Dynamic Sustainability: Maryland's Atlantic Coast

Photo of ponies on Assateague Island


Ocean City and Assateague Island

Dynamic Sustainability: Shoreline Management on Maryland's Atlantic Coast

1963-1980, Different Trajectories, Similar Problems

Ocean City

Ocean City continued to build more developments after the Five-High Storm to compensate for the damage and provide for the increasing number of visitors. In the mid 1960s the town annexed the land northward to the Delaware state line and began building there as well. But as a narrow spit of land, the space for development was limited so developers created more land by filling the bay side wetlands.

Citizens and officials began to protest the destruction of wetlands. The Maryland Wetlands Act of 1970 regulated the alteration of wetlands, and the Clean Water Act of 1972 authorized the Corps to regulate dredging and filling operations. Likewise, the National Environmental Policy Act (NEPA) of 1970 mandated environmental impact assessments and the adoption of the least environmentally damaging option for development.

Congress directed the Corps to begin a study of erosion along the Atlantic coast of Maryland shortly after the Five-High Storm. This study began earnestly investigating the possibility of a large-scale beach nourishment project as a long-term response to the continuing erosion problem.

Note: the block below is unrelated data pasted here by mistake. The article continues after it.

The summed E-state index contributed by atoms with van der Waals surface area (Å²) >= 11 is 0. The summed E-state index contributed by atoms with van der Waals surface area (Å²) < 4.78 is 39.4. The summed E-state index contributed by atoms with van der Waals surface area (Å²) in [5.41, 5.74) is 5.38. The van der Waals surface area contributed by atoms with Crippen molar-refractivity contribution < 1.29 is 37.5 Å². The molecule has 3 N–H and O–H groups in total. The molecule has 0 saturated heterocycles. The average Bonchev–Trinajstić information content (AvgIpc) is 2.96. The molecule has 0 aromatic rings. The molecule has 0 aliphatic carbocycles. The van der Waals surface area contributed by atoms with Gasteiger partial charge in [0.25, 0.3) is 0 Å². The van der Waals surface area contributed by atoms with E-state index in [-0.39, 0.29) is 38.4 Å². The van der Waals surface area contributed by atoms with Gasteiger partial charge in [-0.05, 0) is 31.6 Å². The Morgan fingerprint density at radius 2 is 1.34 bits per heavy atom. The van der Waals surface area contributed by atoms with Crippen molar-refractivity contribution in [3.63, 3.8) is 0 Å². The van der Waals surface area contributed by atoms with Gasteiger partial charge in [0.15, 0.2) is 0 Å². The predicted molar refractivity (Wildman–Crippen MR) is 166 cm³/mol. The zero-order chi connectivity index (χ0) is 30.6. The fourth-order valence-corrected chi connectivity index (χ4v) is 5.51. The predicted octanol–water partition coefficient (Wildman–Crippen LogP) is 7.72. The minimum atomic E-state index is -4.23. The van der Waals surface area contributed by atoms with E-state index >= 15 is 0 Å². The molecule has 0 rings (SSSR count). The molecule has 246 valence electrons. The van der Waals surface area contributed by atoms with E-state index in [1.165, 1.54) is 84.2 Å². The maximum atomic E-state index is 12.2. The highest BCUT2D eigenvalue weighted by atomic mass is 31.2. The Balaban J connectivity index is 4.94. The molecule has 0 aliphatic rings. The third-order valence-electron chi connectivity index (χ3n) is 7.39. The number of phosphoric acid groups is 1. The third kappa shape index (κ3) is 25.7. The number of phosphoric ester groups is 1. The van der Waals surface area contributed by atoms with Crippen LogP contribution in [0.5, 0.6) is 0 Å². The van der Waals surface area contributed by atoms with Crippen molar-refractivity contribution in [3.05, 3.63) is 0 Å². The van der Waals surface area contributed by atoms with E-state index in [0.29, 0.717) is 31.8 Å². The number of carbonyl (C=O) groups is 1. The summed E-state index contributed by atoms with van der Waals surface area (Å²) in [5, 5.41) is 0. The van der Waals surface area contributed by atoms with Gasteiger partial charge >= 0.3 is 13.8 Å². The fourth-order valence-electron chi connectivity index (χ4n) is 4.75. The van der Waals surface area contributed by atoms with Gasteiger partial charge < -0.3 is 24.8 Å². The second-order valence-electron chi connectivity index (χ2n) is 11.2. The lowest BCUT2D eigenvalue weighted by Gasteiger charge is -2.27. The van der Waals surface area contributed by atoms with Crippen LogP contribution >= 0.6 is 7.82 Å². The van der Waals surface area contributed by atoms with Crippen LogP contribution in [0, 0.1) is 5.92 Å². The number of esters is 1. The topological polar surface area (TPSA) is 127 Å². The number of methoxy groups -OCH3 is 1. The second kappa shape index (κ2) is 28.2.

The town of Ocean City tried to implement its own beach nourishment techniques. The mayor at the time rescinded the town's support for the Corps' beach nourishment plan twice in the early 1970s and instead directed the town to build more groins along the beach. He also advocated bulldozing sand from the nearshore waters onto the beach.

In 1975 an ordinance was passed that established a building line on the beach across which no structures could be built for risk of erosion damage. Then in 1978, the Maryland Department of Natural Resources (DNR) granted its support to the Corps beach nourishment plan and a feasibility study was initiated.

The Corps released its findings in 1980, and the study advocated a large-scale, 50-year beach nourishment project that entailed enlarging the beach with dredged sand, building a steel bulkhead along the boardwalk at the southern end of town, and building a line of dunes from the northern end of the boardwalk all the way to the Delaware state line.

More: Ocean City | Ocean City Inlet | Assateague

Reviewed 27 Sep 2016

Ocean City on Fenwick Island

Ocean City on Fenwick Island
Source: IAN Image Library

Growing Awareness

The growing national emphasis on environmental preservation and protection became an important issue at Ocean City and it involved local, state, and Federal agencies, including the Corps.

The National Shoreline Study, completed in 1971, highlighted how erosion was widespread across all the coasts of the U.S. This study also determined that recreational beaches were economically and socially important and that beach nourishment was often the best option for combating erosion.